Find out whether the plan is a Building Format Plan or a Standard Format Plan to determine where the boundaries of the lot end and don’t forget exclusive use.

Disputes over who did what to common property are, well, common. Be clear and avoid them.

4.  Ask permission before you make any changes to your lot

Um … so why does the body corporate have a say what I do in my lot? Well they don’t really, unless the change you’re proposing to make is going to have an impact on other lot owners.

For instance hard flooring in apartment buildings need to meet certain noise requirements so that it doesn’t disturb those people below you, and major renovations will need to be managed for minimum disruption to other residents.

Renovations are a major source of disputes, and you can be asked to revert any changes you’ve made so get permission first to avoid a lot of heartbreak later.

5. Respect the common property

Common property sometimes ends up being treated like it’s part of a hotel, rather than shared amenities. This tends to really annoy anyone who has to a) share the use with you, b) use it after you’ve made a mess or c) clean it up.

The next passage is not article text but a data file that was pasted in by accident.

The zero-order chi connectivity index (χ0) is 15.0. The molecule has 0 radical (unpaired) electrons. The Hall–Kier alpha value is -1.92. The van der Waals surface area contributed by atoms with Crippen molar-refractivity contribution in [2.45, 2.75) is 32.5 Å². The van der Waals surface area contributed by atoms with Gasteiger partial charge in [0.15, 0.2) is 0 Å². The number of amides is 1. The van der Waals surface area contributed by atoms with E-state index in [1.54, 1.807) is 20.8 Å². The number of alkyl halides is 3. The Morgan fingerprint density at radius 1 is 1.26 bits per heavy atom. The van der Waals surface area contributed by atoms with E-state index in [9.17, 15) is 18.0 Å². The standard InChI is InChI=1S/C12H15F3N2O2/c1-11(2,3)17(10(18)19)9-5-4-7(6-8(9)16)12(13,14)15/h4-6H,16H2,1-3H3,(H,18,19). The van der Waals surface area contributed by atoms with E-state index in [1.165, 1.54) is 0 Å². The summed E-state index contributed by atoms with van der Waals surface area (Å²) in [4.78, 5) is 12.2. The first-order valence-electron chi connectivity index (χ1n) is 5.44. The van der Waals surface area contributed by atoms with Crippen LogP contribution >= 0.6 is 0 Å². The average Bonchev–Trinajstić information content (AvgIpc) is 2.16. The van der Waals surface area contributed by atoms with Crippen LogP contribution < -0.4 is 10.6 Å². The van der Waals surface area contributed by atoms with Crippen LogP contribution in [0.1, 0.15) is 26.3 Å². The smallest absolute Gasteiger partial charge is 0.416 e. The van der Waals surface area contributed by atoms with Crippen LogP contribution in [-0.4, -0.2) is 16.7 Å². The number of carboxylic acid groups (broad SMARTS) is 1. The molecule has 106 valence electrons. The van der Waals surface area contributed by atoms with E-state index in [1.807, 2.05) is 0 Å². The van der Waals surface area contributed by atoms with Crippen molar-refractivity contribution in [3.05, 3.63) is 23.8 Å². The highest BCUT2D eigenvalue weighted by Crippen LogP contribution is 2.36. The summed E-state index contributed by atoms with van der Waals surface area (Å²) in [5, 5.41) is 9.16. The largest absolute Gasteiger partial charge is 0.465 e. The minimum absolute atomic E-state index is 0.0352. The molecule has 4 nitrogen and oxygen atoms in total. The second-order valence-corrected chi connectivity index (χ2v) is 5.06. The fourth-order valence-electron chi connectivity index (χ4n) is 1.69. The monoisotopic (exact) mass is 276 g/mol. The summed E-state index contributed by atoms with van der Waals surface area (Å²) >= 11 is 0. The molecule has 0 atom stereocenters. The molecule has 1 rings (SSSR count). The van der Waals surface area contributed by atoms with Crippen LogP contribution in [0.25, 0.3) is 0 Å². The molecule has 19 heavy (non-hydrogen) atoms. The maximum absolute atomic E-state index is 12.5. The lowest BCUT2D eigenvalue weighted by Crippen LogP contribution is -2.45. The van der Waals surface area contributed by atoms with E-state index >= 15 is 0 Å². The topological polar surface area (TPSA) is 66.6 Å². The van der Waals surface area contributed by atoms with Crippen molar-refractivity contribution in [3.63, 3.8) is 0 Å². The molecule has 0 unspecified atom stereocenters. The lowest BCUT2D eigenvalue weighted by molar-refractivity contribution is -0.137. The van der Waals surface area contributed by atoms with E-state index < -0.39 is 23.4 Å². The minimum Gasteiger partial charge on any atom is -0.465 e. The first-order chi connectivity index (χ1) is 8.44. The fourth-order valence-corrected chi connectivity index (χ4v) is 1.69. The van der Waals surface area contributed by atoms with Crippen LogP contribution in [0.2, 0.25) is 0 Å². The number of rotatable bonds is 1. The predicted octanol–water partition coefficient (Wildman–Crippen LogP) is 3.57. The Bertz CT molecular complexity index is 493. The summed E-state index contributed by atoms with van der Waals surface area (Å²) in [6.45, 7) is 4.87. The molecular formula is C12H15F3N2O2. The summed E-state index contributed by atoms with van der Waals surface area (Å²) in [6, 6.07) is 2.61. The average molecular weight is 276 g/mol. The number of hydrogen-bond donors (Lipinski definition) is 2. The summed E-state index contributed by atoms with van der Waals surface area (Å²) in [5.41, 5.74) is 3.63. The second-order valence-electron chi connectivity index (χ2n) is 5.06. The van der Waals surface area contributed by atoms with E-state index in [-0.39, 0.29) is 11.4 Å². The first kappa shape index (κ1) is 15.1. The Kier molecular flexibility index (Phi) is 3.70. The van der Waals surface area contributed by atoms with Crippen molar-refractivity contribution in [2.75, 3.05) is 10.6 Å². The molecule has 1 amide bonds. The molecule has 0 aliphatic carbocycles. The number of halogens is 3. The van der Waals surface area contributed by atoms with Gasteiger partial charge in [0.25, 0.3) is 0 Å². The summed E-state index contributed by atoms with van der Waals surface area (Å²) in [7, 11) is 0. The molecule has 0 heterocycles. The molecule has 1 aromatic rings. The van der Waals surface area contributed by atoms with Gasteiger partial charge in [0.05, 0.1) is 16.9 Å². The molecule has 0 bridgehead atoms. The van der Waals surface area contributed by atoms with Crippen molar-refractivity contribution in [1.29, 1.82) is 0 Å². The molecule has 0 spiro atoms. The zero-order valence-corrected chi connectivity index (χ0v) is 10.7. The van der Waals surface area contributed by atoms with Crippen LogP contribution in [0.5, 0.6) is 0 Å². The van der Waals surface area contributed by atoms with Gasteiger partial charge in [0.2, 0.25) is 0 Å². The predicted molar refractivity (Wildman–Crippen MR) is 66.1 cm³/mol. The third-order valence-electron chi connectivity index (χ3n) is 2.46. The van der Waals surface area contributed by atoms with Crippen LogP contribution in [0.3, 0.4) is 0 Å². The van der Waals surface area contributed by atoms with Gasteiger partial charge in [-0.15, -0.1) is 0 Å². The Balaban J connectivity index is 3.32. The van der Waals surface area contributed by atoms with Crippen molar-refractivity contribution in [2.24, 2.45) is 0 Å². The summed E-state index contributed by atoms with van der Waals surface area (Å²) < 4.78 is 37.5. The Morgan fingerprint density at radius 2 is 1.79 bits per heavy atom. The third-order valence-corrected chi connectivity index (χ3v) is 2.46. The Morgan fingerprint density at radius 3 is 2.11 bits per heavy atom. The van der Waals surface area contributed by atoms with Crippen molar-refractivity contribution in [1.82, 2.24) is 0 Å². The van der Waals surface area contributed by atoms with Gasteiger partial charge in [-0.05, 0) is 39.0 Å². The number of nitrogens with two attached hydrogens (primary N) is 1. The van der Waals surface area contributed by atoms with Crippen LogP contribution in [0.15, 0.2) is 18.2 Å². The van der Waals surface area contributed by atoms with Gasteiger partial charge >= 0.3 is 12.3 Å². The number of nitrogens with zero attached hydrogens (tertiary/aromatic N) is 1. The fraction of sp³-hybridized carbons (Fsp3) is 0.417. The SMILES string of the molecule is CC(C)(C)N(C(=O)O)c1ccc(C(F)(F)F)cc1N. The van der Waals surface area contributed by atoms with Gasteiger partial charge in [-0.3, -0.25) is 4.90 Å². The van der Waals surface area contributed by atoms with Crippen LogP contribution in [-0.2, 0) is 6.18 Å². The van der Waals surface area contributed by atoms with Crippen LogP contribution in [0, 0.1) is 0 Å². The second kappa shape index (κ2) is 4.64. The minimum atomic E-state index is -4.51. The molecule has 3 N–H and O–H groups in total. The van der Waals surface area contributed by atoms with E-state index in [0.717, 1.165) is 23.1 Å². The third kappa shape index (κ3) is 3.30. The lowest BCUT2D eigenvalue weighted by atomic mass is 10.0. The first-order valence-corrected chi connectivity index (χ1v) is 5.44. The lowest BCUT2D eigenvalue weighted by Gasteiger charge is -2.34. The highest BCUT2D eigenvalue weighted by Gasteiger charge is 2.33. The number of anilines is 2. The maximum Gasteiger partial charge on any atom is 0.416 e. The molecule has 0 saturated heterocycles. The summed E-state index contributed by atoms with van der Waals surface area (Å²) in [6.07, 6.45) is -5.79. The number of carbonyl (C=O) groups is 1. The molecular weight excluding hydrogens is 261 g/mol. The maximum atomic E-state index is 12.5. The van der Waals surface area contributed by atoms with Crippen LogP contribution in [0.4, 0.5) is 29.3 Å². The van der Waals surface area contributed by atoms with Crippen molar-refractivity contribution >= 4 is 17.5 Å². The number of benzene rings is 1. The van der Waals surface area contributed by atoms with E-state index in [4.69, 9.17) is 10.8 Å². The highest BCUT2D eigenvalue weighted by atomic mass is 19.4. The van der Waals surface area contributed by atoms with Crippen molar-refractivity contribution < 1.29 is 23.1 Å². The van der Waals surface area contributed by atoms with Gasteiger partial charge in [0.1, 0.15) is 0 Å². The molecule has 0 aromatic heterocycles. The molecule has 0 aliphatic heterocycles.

Treat the common property as if you personally own it, because, well, you do. A portion anyway, and you certainly pay a portion of the maintenance costs. Make sure you, your residents and your visitors take adequate care of your property.

6. Read the body corporate documentation sent to you

New owners will likely be surprised when large swathes of information start showing up in the mail box. There are two things that are sent regularly: notice of meetings and minutes of meetings.